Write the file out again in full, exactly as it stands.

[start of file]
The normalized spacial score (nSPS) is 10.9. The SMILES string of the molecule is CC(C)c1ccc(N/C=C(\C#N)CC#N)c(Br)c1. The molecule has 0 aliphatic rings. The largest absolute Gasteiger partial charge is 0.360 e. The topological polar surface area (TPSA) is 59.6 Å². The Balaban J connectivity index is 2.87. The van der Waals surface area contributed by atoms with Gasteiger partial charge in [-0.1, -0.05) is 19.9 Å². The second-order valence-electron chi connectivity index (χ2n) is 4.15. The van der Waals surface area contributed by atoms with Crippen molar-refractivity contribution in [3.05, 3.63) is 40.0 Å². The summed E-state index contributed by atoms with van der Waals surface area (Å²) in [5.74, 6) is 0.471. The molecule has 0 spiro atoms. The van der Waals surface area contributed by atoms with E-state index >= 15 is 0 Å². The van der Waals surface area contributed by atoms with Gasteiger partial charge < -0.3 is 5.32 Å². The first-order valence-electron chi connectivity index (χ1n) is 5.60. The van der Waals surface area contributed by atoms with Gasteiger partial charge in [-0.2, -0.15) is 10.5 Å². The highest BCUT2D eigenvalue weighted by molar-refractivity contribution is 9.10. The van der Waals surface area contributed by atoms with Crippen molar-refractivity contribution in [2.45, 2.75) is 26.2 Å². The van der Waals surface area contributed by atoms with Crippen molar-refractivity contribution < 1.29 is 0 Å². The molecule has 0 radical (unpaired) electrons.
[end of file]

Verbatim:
The normalized spacial score (nSPS) is 10.9. The SMILES string of the molecule is CC(C)c1ccc(N/C=C(\C#N)CC#N)c(Br)c1. The molecule has 0 aliphatic rings. The largest absolute Gasteiger partial charge is 0.360 e. The topological polar surface area (TPSA) is 59.6 Å². The Balaban J connectivity index is 2.87. The van der Waals surface area contributed by atoms with Gasteiger partial charge in [-0.1, -0.05) is 19.9 Å². The second-order valence-electron chi connectivity index (χ2n) is 4.15. The van der Waals surface area contributed by atoms with Crippen molar-refractivity contribution in [3.05, 3.63) is 40.0 Å². The summed E-state index contributed by atoms with van der Waals surface area (Å²) in [5.74, 6) is 0.471. The molecule has 0 spiro atoms. The van der Waals surface area contributed by atoms with E-state index >= 15 is 0 Å². The van der Waals surface area contributed by atoms with Gasteiger partial charge < -0.3 is 5.32 Å². The first-order valence-electron chi connectivity index (χ1n) is 5.60. The van der Waals surface area contributed by atoms with Gasteiger partial charge in [-0.2, -0.15) is 10.5 Å². The highest BCUT2D eigenvalue weighted by molar-refractivity contribution is 9.10. The van der Waals surface area contributed by atoms with Crippen molar-refractivity contribution in [2.45, 2.75) is 26.2 Å². The van der Waals surface area contributed by atoms with Crippen molar-refractivity contribution < 1.29 is 0 Å². The molecule has 0 radical (unpaired) electrons.